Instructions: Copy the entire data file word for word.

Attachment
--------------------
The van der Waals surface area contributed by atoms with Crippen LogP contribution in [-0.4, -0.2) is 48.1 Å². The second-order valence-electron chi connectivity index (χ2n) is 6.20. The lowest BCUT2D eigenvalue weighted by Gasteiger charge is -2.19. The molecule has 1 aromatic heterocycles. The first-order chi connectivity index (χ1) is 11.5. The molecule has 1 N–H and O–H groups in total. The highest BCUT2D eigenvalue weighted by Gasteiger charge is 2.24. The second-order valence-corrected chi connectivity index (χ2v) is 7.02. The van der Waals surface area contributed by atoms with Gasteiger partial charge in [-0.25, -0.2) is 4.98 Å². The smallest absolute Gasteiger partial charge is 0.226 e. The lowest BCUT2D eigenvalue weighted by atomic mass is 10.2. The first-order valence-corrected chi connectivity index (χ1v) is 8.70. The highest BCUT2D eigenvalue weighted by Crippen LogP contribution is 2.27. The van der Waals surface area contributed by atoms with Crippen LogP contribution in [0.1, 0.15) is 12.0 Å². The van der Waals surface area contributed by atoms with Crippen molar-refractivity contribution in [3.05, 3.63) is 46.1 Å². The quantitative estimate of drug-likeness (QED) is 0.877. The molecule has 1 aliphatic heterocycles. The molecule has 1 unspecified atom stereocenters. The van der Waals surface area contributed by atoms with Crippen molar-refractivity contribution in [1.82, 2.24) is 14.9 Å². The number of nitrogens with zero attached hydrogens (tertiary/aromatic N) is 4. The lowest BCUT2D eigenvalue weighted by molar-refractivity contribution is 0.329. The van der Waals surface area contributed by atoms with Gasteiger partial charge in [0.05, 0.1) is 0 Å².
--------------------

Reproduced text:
The van der Waals surface area contributed by atoms with Crippen LogP contribution in [-0.4, -0.2) is 48.1 Å². The second-order valence-electron chi connectivity index (χ2n) is 6.20. The lowest BCUT2D eigenvalue weighted by Gasteiger charge is -2.19. The molecule has 1 aromatic heterocycles. The first-order chi connectivity index (χ1) is 11.5. The molecule has 1 N–H and O–H groups in total. The highest BCUT2D eigenvalue weighted by Gasteiger charge is 2.24. The second-order valence-corrected chi connectivity index (χ2v) is 7.02. The van der Waals surface area contributed by atoms with Gasteiger partial charge in [-0.25, -0.2) is 4.98 Å². The smallest absolute Gasteiger partial charge is 0.226 e. The lowest BCUT2D eigenvalue weighted by atomic mass is 10.2. The first-order valence-corrected chi connectivity index (χ1v) is 8.70. The highest BCUT2D eigenvalue weighted by Crippen LogP contribution is 2.27. The van der Waals surface area contributed by atoms with Crippen LogP contribution in [0.1, 0.15) is 12.0 Å². The van der Waals surface area contributed by atoms with Crippen molar-refractivity contribution in [3.05, 3.63) is 46.1 Å². The quantitative estimate of drug-likeness (QED) is 0.877. The molecule has 1 aliphatic heterocycles. The molecule has 1 unspecified atom stereocenters. The van der Waals surface area contributed by atoms with Crippen molar-refractivity contribution in [1.82, 2.24) is 14.9 Å². The number of nitrogens with zero attached hydrogens (tertiary/aromatic N) is 4. The lowest BCUT2D eigenvalue weighted by molar-refractivity contribution is 0.329. The van der Waals surface area contributed by atoms with Gasteiger partial charge in [0.05, 0.1) is 0 Å².